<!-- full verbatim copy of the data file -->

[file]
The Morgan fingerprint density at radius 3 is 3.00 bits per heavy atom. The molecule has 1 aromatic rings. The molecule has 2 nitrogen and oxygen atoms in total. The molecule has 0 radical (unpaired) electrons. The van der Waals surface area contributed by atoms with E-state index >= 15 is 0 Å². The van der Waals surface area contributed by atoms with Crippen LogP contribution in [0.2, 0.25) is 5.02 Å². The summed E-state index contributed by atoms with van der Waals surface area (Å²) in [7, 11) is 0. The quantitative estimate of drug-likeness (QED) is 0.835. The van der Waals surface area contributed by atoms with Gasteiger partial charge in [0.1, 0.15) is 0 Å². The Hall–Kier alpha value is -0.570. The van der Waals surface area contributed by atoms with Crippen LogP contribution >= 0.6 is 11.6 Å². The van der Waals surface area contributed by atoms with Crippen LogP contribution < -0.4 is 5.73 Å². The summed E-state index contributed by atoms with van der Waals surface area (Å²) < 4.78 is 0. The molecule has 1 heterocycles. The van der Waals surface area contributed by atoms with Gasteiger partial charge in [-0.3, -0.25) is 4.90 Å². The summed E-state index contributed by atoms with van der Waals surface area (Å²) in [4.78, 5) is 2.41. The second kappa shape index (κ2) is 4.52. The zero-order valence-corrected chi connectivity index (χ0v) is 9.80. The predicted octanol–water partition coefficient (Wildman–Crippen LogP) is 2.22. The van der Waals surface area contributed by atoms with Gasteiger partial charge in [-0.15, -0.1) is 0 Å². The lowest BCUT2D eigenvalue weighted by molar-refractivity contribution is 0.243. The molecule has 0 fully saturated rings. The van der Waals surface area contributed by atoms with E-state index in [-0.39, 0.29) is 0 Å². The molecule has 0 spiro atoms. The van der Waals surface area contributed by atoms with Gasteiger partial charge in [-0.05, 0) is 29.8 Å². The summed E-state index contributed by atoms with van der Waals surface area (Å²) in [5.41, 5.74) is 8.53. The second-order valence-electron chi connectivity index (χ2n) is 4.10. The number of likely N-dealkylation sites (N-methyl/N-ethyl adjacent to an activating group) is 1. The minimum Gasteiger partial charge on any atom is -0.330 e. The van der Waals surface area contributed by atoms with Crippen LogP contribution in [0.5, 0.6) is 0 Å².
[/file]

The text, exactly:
The Morgan fingerprint density at radius 3 is 3.00 bits per heavy atom. The molecule has 1 aromatic rings. The molecule has 2 nitrogen and oxygen atoms in total. The molecule has 0 radical (unpaired) electrons. The van der Waals surface area contributed by atoms with E-state index >= 15 is 0 Å². The van der Waals surface area contributed by atoms with Crippen LogP contribution in [0.2, 0.25) is 5.02 Å². The summed E-state index contributed by atoms with van der Waals surface area (Å²) in [7, 11) is 0. The quantitative estimate of drug-likeness (QED) is 0.835. The van der Waals surface area contributed by atoms with Gasteiger partial charge in [0.1, 0.15) is 0 Å². The Hall–Kier alpha value is -0.570. The van der Waals surface area contributed by atoms with Crippen LogP contribution >= 0.6 is 11.6 Å². The van der Waals surface area contributed by atoms with Crippen LogP contribution < -0.4 is 5.73 Å². The summed E-state index contributed by atoms with van der Waals surface area (Å²) < 4.78 is 0. The molecule has 1 heterocycles. The van der Waals surface area contributed by atoms with Gasteiger partial charge in [-0.3, -0.25) is 4.90 Å². The summed E-state index contributed by atoms with van der Waals surface area (Å²) in [4.78, 5) is 2.41. The second kappa shape index (κ2) is 4.52. The zero-order valence-corrected chi connectivity index (χ0v) is 9.80. The predicted octanol–water partition coefficient (Wildman–Crippen LogP) is 2.22. The van der Waals surface area contributed by atoms with Gasteiger partial charge in [-0.15, -0.1) is 0 Å². The lowest BCUT2D eigenvalue weighted by molar-refractivity contribution is 0.243. The molecule has 0 fully saturated rings. The van der Waals surface area contributed by atoms with E-state index in [-0.39, 0.29) is 0 Å². The molecule has 0 spiro atoms. The van der Waals surface area contributed by atoms with Gasteiger partial charge in [-0.05, 0) is 29.8 Å². The summed E-state index contributed by atoms with van der Waals surface area (Å²) in [5.41, 5.74) is 8.53. The second-order valence-electron chi connectivity index (χ2n) is 4.10. The number of likely N-dealkylation sites (N-methyl/N-ethyl adjacent to an activating group) is 1. The minimum Gasteiger partial charge on any atom is -0.330 e. The van der Waals surface area contributed by atoms with Crippen LogP contribution in [0.5, 0.6) is 0 Å².